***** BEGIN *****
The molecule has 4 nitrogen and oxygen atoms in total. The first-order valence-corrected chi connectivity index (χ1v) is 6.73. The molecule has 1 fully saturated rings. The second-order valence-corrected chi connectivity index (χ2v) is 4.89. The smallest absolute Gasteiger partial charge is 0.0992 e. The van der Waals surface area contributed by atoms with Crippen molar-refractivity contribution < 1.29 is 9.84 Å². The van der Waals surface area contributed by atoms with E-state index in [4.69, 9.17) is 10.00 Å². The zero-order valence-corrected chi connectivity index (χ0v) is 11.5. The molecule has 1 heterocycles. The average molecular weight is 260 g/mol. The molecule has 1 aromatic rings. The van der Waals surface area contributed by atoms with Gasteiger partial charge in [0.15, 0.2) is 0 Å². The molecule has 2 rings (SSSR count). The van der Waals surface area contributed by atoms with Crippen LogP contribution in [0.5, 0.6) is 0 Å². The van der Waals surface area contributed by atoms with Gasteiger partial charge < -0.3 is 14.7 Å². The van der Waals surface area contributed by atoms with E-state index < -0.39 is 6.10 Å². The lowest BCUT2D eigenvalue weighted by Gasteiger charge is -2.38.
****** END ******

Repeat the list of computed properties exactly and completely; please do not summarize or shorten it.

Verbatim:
The molecule has 4 nitrogen and oxygen atoms in total. The first-order valence-corrected chi connectivity index (χ1v) is 6.73. The molecule has 1 fully saturated rings. The second-order valence-corrected chi connectivity index (χ2v) is 4.89. The smallest absolute Gasteiger partial charge is 0.0992 e. The van der Waals surface area contributed by atoms with Crippen molar-refractivity contribution < 1.29 is 9.84 Å². The van der Waals surface area contributed by atoms with E-state index in [4.69, 9.17) is 10.00 Å². The zero-order valence-corrected chi connectivity index (χ0v) is 11.5. The molecule has 1 heterocycles. The average molecular weight is 260 g/mol. The molecule has 1 aromatic rings. The van der Waals surface area contributed by atoms with Gasteiger partial charge in [0.15, 0.2) is 0 Å². The molecule has 2 rings (SSSR count). The van der Waals surface area contributed by atoms with Crippen LogP contribution in [0.5, 0.6) is 0 Å². The van der Waals surface area contributed by atoms with Gasteiger partial charge < -0.3 is 14.7 Å². The van der Waals surface area contributed by atoms with E-state index < -0.39 is 6.10 Å². The lowest BCUT2D eigenvalue weighted by Gasteiger charge is -2.38.